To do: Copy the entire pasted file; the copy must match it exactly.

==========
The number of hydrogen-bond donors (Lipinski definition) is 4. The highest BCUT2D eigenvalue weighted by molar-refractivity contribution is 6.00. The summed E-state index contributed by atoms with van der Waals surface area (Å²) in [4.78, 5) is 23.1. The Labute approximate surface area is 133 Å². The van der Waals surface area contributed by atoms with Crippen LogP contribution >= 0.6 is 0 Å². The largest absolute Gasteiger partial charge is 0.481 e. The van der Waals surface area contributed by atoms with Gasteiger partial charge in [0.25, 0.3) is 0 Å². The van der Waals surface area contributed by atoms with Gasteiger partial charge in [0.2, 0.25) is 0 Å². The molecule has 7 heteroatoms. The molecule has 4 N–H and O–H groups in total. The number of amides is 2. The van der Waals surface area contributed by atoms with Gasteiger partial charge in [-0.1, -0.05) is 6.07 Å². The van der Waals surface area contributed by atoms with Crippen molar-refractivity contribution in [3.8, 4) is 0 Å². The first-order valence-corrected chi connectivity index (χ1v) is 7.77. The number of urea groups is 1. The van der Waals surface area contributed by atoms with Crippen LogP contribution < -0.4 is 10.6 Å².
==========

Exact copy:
The number of hydrogen-bond donors (Lipinski definition) is 4. The highest BCUT2D eigenvalue weighted by molar-refractivity contribution is 6.00. The summed E-state index contributed by atoms with van der Waals surface area (Å²) in [4.78, 5) is 23.1. The Labute approximate surface area is 133 Å². The van der Waals surface area contributed by atoms with Crippen LogP contribution >= 0.6 is 0 Å². The largest absolute Gasteiger partial charge is 0.481 e. The van der Waals surface area contributed by atoms with Gasteiger partial charge in [0.25, 0.3) is 0 Å². The van der Waals surface area contributed by atoms with Gasteiger partial charge in [0.2, 0.25) is 0 Å². The molecule has 7 heteroatoms. The molecule has 4 N–H and O–H groups in total. The number of amides is 2. The van der Waals surface area contributed by atoms with Gasteiger partial charge in [-0.1, -0.05) is 6.07 Å². The van der Waals surface area contributed by atoms with Crippen molar-refractivity contribution in [3.8, 4) is 0 Å². The first-order valence-corrected chi connectivity index (χ1v) is 7.77. The number of urea groups is 1. The van der Waals surface area contributed by atoms with Crippen LogP contribution < -0.4 is 10.6 Å².